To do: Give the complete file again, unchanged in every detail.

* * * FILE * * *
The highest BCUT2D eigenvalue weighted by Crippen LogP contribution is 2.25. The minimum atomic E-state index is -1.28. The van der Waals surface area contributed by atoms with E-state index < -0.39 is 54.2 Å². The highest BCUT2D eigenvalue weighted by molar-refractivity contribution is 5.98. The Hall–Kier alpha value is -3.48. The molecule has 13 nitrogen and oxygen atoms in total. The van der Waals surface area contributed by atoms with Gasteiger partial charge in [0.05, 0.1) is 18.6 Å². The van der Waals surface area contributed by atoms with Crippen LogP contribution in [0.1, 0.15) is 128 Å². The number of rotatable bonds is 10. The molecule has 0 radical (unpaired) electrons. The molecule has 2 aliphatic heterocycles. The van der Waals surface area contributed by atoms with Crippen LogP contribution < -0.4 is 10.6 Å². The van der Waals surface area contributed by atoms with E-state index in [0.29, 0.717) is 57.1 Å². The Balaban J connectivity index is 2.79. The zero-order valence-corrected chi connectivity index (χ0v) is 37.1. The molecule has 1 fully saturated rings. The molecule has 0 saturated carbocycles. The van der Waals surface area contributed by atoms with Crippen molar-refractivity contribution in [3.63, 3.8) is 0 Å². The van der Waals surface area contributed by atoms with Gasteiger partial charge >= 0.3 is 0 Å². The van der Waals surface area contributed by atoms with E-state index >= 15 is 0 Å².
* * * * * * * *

The highest BCUT2D eigenvalue weighted by Crippen LogP contribution is 2.25. The minimum atomic E-state index is -1.28. The van der Waals surface area contributed by atoms with E-state index < -0.39 is 54.2 Å². The highest BCUT2D eigenvalue weighted by molar-refractivity contribution is 5.98. The Hall–Kier alpha value is -3.48. The molecule has 13 nitrogen and oxygen atoms in total. The van der Waals surface area contributed by atoms with Gasteiger partial charge in [0.05, 0.1) is 18.6 Å². The van der Waals surface area contributed by atoms with Crippen LogP contribution in [0.1, 0.15) is 128 Å². The number of rotatable bonds is 10. The molecule has 0 radical (unpaired) electrons. The molecule has 2 aliphatic heterocycles. The van der Waals surface area contributed by atoms with Crippen LogP contribution < -0.4 is 10.6 Å². The van der Waals surface area contributed by atoms with E-state index in [0.29, 0.717) is 57.1 Å². The Balaban J connectivity index is 2.79. The zero-order valence-corrected chi connectivity index (χ0v) is 37.1. The molecule has 1 fully saturated rings. The molecule has 0 saturated carbocycles. The van der Waals surface area contributed by atoms with Crippen molar-refractivity contribution in [3.63, 3.8) is 0 Å². The van der Waals surface area contributed by atoms with Gasteiger partial charge >= 0.3 is 0 Å². The van der Waals surface area contributed by atoms with E-state index >= 15 is 0 Å².